State Your Case: Why aren't we talking about Randall Cunningham and the Hall?
So now it’s Baltimore’s Lamar Jackson who’s the Quarterback Du Jour, and you don’t have to look far for an explanation: He’s doing things that we’ve never seen a quarterback do before.
Except we have.
I saw Colin Kaepernick do it. I saw Robert Griffin III do it. I saw Michael Vick do it. And before all of them … I saw Randall Cunningham and Steve Young do it.
Young you know about. He’s in the Hall of Fame and for good reason: He became one of the game’s most complete quarterbacks on one of its greatest dynasties, achieving legendary status when he threw a Super Bowl-record six touchdown passes in the 49ers’ Super Bowl XXIX demolition of San Diego.
But Randall Cunningham? No such luck. Not in the Hall. No dynasty. No Super Bowl.
In fact, you barely hear his name mentioned today, which is more than a shame. It’s a disservice to one of the game’s most talented and underrated quarterbacks.
Unlike Jackson, Cunningham did not burst on to the scene when he broke in with the Philadelphia Eagles. He had to wait his turn. But, like the Ravens’ star, he made an immediate impression once given a chance. Within a year of stepping as the starter in 1987, Cunningham became such an enormous impact player that his peers elected him the first African-American quarterback to start a Pro Bowl.
And it wasn’t because he was so accomplished. It was something more. It was because he was a revelation.
Rewind the video to a 1988 Monday Night telecast vs. the New York Giants, and you’ll see what I mean. It’s third-and-goal at the New York 4, with two Eagles’ backs lined up in an I-formation behind Cunningham, ready to hammer the inside of the Giants’ line.
But they don’t. Instead, Cunningham fakes an inside handoff, pulls the ball back and rolls to his right to find … Giants’ linebacker Carl Banks waiting for him. Banks hits Cunningham low, a blow so hard that it drives him backward, with Cunningham losing his balance and starting to fall before bracing himself with with his left hand.
But then something remarkable happens. Cunningham does not go down. Instead, he bounces back up to throw a dart into the back of the end zone to tight end Jimmie Giles.
“Ladies and gentlemen,” says an astonished Dan Dierdorf, part of the Monday Night Football broadcast team, “Randall Cunningham is a ready-for-prime-time player.
“This guy has not been seen by many national audiences before, but I think you’re starting to get the drift as to what kind of football player plays here in Philadelphia. Randall Cunningham … that is a big-time play.”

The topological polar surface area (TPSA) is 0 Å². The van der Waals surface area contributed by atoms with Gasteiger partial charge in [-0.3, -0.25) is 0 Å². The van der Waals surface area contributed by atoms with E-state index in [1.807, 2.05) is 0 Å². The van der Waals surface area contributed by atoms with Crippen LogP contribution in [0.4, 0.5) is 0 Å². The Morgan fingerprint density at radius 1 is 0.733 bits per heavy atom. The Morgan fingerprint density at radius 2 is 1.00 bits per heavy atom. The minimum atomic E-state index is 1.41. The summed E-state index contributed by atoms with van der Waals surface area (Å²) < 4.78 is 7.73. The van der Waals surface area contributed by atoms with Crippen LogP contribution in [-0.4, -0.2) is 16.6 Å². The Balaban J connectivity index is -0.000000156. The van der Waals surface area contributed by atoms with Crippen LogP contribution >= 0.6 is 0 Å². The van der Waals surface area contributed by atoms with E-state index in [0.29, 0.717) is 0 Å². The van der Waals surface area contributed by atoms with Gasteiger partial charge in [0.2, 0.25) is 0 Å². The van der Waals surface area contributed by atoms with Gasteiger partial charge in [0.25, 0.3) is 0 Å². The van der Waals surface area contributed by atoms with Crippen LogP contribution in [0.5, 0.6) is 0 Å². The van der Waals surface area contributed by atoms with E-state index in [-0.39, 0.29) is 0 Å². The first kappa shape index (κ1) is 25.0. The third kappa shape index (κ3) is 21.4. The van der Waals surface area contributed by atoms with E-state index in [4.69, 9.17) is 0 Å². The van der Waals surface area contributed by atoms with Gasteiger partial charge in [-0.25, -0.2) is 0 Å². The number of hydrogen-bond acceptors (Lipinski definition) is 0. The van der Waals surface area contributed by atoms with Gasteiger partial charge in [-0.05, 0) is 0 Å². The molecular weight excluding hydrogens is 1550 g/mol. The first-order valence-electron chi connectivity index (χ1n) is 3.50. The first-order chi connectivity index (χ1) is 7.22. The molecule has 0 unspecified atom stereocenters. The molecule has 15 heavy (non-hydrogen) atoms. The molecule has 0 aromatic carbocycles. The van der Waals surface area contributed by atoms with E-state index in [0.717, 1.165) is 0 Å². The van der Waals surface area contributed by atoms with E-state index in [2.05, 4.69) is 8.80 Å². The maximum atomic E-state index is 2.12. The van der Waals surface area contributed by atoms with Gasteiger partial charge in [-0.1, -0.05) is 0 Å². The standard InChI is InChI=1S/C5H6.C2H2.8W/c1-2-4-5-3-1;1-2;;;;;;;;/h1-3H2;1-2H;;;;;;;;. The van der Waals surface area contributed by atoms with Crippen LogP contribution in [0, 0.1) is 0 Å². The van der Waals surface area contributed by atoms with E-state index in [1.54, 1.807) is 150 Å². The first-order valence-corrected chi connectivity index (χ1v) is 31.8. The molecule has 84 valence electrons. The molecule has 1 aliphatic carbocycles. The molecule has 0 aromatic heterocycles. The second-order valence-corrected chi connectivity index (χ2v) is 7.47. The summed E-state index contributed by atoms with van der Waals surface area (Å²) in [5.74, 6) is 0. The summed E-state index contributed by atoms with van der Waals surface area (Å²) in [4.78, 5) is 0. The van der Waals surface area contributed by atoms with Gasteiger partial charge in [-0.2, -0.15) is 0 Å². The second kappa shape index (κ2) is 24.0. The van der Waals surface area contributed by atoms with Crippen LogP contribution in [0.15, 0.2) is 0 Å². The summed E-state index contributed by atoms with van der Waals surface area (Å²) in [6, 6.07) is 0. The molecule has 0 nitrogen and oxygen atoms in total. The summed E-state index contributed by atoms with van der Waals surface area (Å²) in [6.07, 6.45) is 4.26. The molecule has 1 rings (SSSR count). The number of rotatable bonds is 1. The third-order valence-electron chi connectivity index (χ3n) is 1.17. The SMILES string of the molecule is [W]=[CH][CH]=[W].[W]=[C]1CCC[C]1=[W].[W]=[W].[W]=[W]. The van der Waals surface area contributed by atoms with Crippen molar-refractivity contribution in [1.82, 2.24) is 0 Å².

It was a scene that was repeated over and over throughout a career that had Cunningham chosen to four Pro Bowls and four All-Pro teams, become the first black quarterback to lead the league in single-season passer rating, named the NFL Comeback Player of the Year and awarded three Bert Bell trophies, presented annually by the Maxwell Club to the NFL’s player of the year.
But that’s just the beginning.
In 1988, he led the league in passing yards. In 1990, he ran for 942 yards, the 10th most in the NFL. That same year he averaged 6.0 yards per carry, the most by an Eagles player with 100 or more attempts. In 1998 he led the league in touchdown passes, passer rating and yards per attempt.
He holds the Eagles’ record for longest punt (91 yards). He hold the Eagles record for most yards passing in a playoff game (407). He holds the Eagles’ record for most yards rushing per attempt (6.62 yards). Five times he led his teams to 10 or more wins. Four consecutive years he led his team in rushing. And when he left the Eagles following the 1995 season he was third all-time in career rushing, behind Hall-of-Famer Steve Buren and Wilbert Montgomery.
Cunningham threw for 30,000 yards in his career and ran for 5,000. He had 207 passing touchdowns and another 34 via the run. He averaged 44.7 yards on 20 punts.
In short, Randall Cunningham did it all.
He was 82-52-1 as a starter and 3-6 in the playoffs. OK, so that postseason record won’t endear him to Hall-of-Fame voters, but tell me what Warren Moon’s record was. Try 102-101 in the regular season and 3-7 in the playoffs.
Now let’s move on to Dan Fouts. He was 86-84-1 during the regular season and 3-4 in the playoffs.
Neither Moon nor Fouts reached the Super Bowl, but both are in the Pro Football Hall of Fame. Randall Cunningham is not. In fact, he’s never been a finalist or semifinalist, and, I’m sorry, but that’s not right. If nothing else, the guy deserves to be heard by voters because he was not only exceptional but because he was revolutionary.
He was the ultimate dual weapon – someone who could beat you with his arm AND his legs.
Of course, Steve Young could, too, but he was a first-ballot Hall of Famer. So what happened to Randall Cunningham? I’ll tell you what: He’s been forgotten, and, for the life of me, I don’t know why.
“When they would say he was ‘The Ultimate Weapon,’ “Banks told Jason Reid of The Athletic, “he was truly the ultimate weapon … I’ve played against Doug (Williams). I’ve played against Warren (Moon). I’ve played against Joe (Montana). I don’t think any one of those game brought to a game the fear that Randall Cunningham put in a defense.”
Remember that next time people tell you they’ve never seen anything like Lamar Jackson or Kyler Murray. Because we have. Randall Cunningham was extraordinary, and extraordinary players are supposed to be Hall-of-Fame candidates.
So let’s make him one.
Follow on Twitter @ClarkJudgeTOF